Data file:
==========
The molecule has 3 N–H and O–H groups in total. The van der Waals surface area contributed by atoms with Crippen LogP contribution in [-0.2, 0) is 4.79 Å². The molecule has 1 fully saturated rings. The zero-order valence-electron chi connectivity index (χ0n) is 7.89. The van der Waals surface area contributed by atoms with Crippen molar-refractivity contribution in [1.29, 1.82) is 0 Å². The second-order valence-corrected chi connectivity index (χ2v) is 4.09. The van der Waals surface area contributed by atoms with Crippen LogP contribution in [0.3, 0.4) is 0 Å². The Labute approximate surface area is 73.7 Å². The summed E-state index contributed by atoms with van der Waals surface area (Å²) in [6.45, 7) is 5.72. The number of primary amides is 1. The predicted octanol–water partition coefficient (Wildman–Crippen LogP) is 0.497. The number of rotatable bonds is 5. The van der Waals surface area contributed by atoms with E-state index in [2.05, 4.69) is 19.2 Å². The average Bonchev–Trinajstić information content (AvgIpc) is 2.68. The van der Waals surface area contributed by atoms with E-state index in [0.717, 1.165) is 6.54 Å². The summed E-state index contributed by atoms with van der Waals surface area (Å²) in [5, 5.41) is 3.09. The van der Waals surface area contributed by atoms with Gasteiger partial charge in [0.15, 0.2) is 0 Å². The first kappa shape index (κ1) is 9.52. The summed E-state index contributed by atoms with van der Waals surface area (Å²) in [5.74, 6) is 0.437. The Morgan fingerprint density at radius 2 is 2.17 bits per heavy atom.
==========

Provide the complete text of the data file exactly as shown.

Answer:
The molecule has 3 N–H and O–H groups in total. The van der Waals surface area contributed by atoms with Crippen LogP contribution in [-0.2, 0) is 4.79 Å². The molecule has 1 fully saturated rings. The zero-order valence-electron chi connectivity index (χ0n) is 7.89. The van der Waals surface area contributed by atoms with Crippen molar-refractivity contribution in [1.29, 1.82) is 0 Å². The second-order valence-corrected chi connectivity index (χ2v) is 4.09. The van der Waals surface area contributed by atoms with Crippen LogP contribution in [0.3, 0.4) is 0 Å². The Labute approximate surface area is 73.7 Å². The summed E-state index contributed by atoms with van der Waals surface area (Å²) in [6.45, 7) is 5.72. The number of primary amides is 1. The predicted octanol–water partition coefficient (Wildman–Crippen LogP) is 0.497. The number of rotatable bonds is 5. The van der Waals surface area contributed by atoms with E-state index in [2.05, 4.69) is 19.2 Å². The average Bonchev–Trinajstić information content (AvgIpc) is 2.68. The van der Waals surface area contributed by atoms with E-state index in [0.717, 1.165) is 6.54 Å². The summed E-state index contributed by atoms with van der Waals surface area (Å²) in [5, 5.41) is 3.09. The van der Waals surface area contributed by atoms with Gasteiger partial charge in [0.15, 0.2) is 0 Å². The first kappa shape index (κ1) is 9.52. The summed E-state index contributed by atoms with van der Waals surface area (Å²) in [5.74, 6) is 0.437. The Morgan fingerprint density at radius 2 is 2.17 bits per heavy atom.